Wings To Fly With Publishing

As a poet, I know what a long slow process it can be to get a poem published in a journal or magazine; and how difficult it is to have a book published--and then 1,200-1,500 copies or so is considered a big printing. One of the first things I searched for on the Web was "poetry," and I found some very interesting sites. I also found Native American literature--poetry and stories-- anthropological and ethnological material, and some good newsgroups. It has been like browsing in a worldwide library of great richness and diversity.

Because of this, I have decided to publish my own and other people's poetry on the Web, instead of relying only on other gatekeepers who control the flow of information. Access to information may be constrained by lack of resources and funds, or because of ideological, stylistic, taste, personal preference, and other considerations. With the Internet, every person can be his or her own worldwide publisher, free to say and read what one wants; free also to discover what others have said and done, to look at what is out there, and to speak to other people. I plan to publish about a dozen poems of my own each month, and also to publish other poetry. This is not instead of printed books, but in addition to them. Out of about 100,000 books published in the U.S. annually, only about one percent are books of poetry.

"Although the number of poetry books published yearly [in the U.S.] dropped from 1,400 in 1979 to fewer than 900 in 1990, the genre is apparently recovering and more than 1,100 volumes are expected to be published this year."

"Last week, a group of Nobel laureate poets blasted the plethora of poetry on the Internet, saying serious verse belongs in books, not in cyberspace. 'I'd rather have just one person who reads and feels my work deeply than hundreds of thousands who read it but don't really care about it,' said Derek Walcott at an appearance with other poets in Miami." [article by Sally Jacobs,Boston Sunday Globe, April 14, 1996, pps. 75, 77].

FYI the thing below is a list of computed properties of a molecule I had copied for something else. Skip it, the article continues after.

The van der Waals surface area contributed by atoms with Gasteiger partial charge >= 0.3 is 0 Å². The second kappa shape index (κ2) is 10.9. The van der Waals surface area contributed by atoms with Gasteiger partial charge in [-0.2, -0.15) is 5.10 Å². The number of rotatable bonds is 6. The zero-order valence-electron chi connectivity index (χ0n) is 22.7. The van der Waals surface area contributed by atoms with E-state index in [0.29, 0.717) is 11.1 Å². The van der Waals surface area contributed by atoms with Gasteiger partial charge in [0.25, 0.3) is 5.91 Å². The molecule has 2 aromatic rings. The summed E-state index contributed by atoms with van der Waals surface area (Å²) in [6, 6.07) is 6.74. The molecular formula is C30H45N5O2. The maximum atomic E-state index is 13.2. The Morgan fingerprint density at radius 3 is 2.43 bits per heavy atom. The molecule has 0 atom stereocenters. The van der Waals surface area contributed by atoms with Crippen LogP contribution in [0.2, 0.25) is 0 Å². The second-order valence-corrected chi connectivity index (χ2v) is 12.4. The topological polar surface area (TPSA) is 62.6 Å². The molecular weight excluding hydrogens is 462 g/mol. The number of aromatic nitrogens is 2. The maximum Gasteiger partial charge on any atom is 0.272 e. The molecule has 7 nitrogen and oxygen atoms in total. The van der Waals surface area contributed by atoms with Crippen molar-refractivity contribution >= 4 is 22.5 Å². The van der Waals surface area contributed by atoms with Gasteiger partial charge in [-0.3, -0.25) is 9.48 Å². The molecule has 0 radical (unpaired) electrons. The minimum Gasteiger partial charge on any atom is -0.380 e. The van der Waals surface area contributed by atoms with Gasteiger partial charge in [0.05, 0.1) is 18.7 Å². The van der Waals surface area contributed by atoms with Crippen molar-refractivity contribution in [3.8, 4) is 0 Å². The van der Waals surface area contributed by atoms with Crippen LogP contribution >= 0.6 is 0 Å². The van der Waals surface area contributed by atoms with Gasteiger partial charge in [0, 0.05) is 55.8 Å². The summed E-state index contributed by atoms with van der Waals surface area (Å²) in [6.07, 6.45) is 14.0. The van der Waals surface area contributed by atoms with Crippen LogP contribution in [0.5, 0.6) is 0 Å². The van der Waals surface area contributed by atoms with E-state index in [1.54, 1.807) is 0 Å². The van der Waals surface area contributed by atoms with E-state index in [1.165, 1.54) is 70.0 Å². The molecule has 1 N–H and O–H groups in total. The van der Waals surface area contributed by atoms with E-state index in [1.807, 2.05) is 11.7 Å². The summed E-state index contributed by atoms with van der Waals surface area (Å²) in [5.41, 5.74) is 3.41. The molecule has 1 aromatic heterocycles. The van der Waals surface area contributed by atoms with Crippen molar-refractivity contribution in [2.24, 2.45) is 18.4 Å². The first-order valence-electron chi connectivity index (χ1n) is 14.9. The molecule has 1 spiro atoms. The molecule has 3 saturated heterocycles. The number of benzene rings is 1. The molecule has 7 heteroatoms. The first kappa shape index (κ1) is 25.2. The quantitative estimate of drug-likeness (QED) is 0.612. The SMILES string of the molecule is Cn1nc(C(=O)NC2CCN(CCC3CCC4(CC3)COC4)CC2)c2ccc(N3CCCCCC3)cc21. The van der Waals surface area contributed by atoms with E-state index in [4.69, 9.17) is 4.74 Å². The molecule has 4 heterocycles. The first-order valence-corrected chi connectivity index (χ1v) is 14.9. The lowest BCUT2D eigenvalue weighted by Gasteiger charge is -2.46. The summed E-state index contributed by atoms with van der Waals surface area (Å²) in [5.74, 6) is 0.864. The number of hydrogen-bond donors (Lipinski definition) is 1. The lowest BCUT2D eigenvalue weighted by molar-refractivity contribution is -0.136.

Similar things were probably said about Gutenberg and the invention of the printing press, which made knowledge, information, and ideas accessible to masses of people, where before such access was the possession of an elite.

To the Gatekeepers
I tell you
keepers of the gates,
watchers of the dark,
who would wall up the night--

You cannot keep the stars
in their courses,
catch the moon,
nor sweep up its light.

(© 1996 Carol Snyder Halberstadt)
(Published as epigraph in The Porthole to Time, by Michael Eugene Stoddard 1999)

Most poets I know write because they have to and want to--if one person or a hundred thousand read their poems, all the better. It is wrong to assume that "hundreds of thousands" of people on the Internet who might read someone's poetry "don't care about it." For example, I had heard of Luci Tapahonso, a Navajo poet, and could not find any of her work in my local library. I did find several of her poems on the Web, put there by Karen Strom, and have since requested that the library buy Tapahonso's books. I have also found a number of excellent web sites listing books for sale, new and old--including university presses, Native American resources and bibliography lists, poetry, and much more.

In April, the Academy of American Poets launched a site on the Web for National Poetry Month.

Indeed, books and electronic media will not remain divided for long. My son predicted several years ago that in the not too far distant future a computer interface would be developed that is as comfortable to use as a printed book. The May 1996 issue of Scientific American reports on such a development, using new liquid crystal displays (p. 32). Meanwhile, here is another venue for poetry.

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Copyright © 1996 Carol Snyder Halberstadt, Migrations. All rights reserved.